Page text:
Given this same battery under a load of 20A you would think that it would operate for 10 Hours, but it will not, it will operate for only 8.1 Hours. The resulting Ah rating falls to 162.5Ah. An apparent loss of 37.5 Ah or 18.75%. This is the effect of Peukert's law on this particular battery chemistry and structure.

Now we have a new starting point. 20A for 10 Hours. If we double the discharge rate to 40A can we expect to see a predictable loss of 18.75%? At 40A we would expect our Peukert adjusted 162.5 A·h battery to operate for 4.06 Hours. Since we already experienced a loss of 18.75% in the first test, after doubling the discharge rate, lets adjust our capacity in this test to see if it falls in line. 18.75% of 162.5Ah is 30.47 A·h. Subtracting this from 162.5 A·h leaves us 132.03 A·h. How close to the mark is our "guestimate"? Pretty darn close. In actuality the battery will test out at 131.96 A·h.

Now we have a new mark, a 40A discharge rate produced 132.03 A·h on paper, and very close to that in the real world. If we go to 80 Amps can we expect the same loss of 18.75% from the Peukerts adjusted 132.03 A·h battery? Mathematically we should see 107.29 A·h. In the real world you will see 107.18 A·h. Nearly on the mark!

You can now simply create points on your graph for any given battery by testing once, and then extrapolating using the above process. But what about other chemistries? Can the 18.75% rule we just established be used across the board? Let's look at another example.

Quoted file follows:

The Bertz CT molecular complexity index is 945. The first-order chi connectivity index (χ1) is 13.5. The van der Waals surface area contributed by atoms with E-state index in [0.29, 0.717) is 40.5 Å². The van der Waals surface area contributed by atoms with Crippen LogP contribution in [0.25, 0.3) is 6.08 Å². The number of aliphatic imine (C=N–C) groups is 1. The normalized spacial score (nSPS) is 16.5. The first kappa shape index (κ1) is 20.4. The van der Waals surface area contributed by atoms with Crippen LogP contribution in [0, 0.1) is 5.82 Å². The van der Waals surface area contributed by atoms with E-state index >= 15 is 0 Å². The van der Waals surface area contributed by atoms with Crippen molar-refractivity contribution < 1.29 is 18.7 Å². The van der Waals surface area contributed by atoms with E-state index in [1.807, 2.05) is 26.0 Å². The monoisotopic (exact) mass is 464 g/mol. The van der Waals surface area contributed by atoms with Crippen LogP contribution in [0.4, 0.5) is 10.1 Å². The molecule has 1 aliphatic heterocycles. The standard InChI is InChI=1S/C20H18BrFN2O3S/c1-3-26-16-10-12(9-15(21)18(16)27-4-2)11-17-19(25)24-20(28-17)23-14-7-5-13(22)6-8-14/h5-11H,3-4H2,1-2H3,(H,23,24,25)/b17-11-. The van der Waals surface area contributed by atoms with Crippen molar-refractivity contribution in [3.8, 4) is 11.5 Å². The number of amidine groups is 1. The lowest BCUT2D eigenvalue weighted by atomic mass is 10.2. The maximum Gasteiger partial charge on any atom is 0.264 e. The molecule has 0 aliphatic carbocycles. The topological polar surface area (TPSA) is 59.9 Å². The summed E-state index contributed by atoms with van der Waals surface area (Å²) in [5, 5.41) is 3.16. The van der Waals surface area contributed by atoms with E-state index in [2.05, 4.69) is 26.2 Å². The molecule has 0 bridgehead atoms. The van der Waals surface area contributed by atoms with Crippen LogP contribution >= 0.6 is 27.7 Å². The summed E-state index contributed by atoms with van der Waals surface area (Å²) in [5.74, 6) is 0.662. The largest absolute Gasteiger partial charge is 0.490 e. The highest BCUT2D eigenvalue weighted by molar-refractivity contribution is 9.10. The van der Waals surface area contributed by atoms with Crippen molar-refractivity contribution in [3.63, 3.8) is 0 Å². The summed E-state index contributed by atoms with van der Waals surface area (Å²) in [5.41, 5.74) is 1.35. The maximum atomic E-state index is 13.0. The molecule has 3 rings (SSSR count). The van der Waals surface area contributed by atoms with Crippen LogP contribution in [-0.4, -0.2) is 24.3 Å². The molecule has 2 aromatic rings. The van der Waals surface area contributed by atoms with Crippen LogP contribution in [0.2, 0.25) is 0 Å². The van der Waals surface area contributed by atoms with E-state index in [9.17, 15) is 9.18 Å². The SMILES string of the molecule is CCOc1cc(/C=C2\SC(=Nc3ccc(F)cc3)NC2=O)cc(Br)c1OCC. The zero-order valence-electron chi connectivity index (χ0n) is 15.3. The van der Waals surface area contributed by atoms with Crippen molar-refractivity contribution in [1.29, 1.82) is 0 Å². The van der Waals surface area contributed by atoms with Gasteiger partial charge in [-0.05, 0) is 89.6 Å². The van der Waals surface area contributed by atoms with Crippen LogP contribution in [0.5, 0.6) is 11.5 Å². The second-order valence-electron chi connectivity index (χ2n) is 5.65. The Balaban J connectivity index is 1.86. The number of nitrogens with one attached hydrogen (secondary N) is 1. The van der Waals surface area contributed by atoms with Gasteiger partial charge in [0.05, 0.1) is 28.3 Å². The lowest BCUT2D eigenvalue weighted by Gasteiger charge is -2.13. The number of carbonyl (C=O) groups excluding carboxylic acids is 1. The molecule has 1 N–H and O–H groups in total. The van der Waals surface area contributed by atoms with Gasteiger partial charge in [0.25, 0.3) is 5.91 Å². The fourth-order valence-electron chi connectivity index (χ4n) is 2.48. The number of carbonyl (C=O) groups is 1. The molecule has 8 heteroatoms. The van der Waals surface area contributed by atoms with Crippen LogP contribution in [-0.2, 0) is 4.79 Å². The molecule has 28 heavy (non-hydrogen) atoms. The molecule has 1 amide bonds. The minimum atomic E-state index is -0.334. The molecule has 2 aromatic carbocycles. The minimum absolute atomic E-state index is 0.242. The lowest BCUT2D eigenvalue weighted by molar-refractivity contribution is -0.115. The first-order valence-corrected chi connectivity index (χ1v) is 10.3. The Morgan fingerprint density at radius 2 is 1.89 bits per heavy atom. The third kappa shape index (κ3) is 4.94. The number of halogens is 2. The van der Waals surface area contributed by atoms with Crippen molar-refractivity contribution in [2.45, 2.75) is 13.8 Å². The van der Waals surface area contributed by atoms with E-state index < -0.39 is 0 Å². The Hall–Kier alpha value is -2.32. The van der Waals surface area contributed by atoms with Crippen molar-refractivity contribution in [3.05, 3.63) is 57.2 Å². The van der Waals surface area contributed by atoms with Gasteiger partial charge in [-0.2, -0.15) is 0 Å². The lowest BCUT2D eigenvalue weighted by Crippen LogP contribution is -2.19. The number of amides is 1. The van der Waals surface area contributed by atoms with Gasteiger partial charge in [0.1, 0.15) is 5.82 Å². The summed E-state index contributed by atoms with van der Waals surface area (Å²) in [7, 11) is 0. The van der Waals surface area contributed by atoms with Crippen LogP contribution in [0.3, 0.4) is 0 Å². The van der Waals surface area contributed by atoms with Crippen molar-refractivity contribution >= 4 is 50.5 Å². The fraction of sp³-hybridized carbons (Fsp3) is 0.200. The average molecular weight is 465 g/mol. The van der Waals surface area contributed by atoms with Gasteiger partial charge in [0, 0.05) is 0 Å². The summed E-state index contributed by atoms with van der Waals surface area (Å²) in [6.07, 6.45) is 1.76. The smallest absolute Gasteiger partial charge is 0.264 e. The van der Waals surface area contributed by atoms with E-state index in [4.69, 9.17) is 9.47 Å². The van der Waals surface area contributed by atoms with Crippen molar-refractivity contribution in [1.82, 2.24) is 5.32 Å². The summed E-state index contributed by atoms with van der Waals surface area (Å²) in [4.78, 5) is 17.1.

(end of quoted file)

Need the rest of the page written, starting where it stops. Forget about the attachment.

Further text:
### Example 2

Choosing Lithium as our next battery chemistry let's take a look at a 200 A·h cell. Assume the starting test point is the same as the previous case: 10 Amps for 20 Hours, 200 Amp Hours. Now we are going to predict an 18.75% loss in the first step (raising the discharge to 20A) since we experienced that in our first example experiment. Will it fall to 162.5 A·h like the Lead Acid chemistry? No, there is no loss in A·h from the increase in discharge. Likewise there is no loss if we increase the discharge to 40 Amps, another doubling of the discharge.

Viewing the chart to the right you will note that there is almost no change in Amp Hour rating over time until you increase the discharge rate to 200 Amps! This is a factor of 1C--in other words, the full capacity of the battery. Taking the discharge to 400 Amps (2C) produces a loss associated to the Peukert law of only 3 Amp Hours. Taking our 1C Peukert adjusted discharge A·h rating of 181 A·h we can see that 3 A·h is a loss of only 1.6%. This percentage will carry though as a constant for all points on the curve up to 11C or a discharge rate of 2,200 Amps.

### Test Results